Progress in Corporate Debt Restructuring

As indicated in the mid-term Review of October 2002, a High Level Group (Chairman: Shri Vepa Kamesam, Deputy Governor) was constituted to review the operations of Corporate Debt Restructuring (CDR) scheme in order to identify the operational difficulties, if any, and suggest measures to make the scheme more efficient. Based on the recommendations of the High Level Group and in consultation with the Government, a revised scheme of CDR was finalised and issued to banks for implementation.

Short-term Liquidity Forecasting Model

It was indicated in the mid-term Review of October 2002 that a short- term liquidity forecasting model was developed by RBI under the guidance of an Advisory Committee of academics and was operationalised for internal evaluation. The generic form of the model was made available on RBI website for suggestions and comments. The results of the model are being used by RBI for policy analysis and assessment since November 2002. The model is also back-tested routinely to validate its performance by comparing the forecasts with actuals. The model is being updated on an ongoing basis to improve its performance.

International Financial Standards and Codes

It was indicated in the annual policy Statement of April 2002 that the ten Advisory Groups constituted by the Standing Committee on International Financial Standards and Codes had submitted their reports. As indicated in the mid-term Review of October 2002, an internal Technical Group, constituted by the Standing Committee to assess India’s position vis-à-vis international standards on ‘market integrity’ also submitted its report. Subsequently, a synthesis report covering the recommendations of all Advisory/Technical Groups was submitted to the Standing Committee. These reports, including the report of the Standing Committee, were placed on the RBI website for wider dissemination and comments.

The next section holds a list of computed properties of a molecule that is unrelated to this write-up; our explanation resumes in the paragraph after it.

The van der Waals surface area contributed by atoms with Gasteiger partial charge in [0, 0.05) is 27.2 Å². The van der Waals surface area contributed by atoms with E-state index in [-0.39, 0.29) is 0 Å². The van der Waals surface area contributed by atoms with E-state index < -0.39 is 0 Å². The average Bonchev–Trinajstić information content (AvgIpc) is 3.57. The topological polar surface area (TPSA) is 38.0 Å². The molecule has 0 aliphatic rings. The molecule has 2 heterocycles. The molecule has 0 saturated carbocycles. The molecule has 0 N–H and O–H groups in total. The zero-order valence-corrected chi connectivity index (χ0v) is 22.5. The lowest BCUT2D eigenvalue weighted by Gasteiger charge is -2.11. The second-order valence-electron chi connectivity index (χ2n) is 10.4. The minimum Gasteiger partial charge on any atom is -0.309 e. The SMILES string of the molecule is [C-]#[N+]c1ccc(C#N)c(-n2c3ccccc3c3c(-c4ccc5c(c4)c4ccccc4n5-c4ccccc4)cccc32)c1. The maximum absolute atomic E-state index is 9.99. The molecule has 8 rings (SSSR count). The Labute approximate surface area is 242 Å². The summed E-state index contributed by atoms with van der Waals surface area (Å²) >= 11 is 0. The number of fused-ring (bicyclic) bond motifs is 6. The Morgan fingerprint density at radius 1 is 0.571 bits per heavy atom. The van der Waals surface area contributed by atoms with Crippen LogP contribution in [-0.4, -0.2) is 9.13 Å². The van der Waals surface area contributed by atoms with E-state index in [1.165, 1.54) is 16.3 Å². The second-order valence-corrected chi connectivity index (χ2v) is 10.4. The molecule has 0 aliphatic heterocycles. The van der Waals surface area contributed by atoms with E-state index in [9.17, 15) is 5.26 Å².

Residential Mortgage Backed Securities

As indicated in the mid-term Review of October 2002, the Working Group (Chairman: Shri R.V. Verma, Executive Director, National Housing Bank) set up to examine the modalities for widening the investor base, improving the quality of assets, creating liquidity for trading in mortgage backed securities (MBS) of housing finance companies (HFCs) and other related issues submitted its report in December 2002. The recommendations of the Group are under examination.

Annex II. Legal Reforms: Review of Developments

Legislations Enacted

    • The Securitisation and Reconstruction of Financial Assets and Enforcement of Security Interest Act, 2002 (Act No.54 of 2002).
    • The Negotiable Instruments (Amendments & Miscellaneous Provisions) Act, 2002 (Act No.55 of 2002).
    • The Prevention of Money Laundering Act, 2002 (Act No.15 of 2003).
    • The Companies (Amendment) Act, 2002 (No.1 of 2003).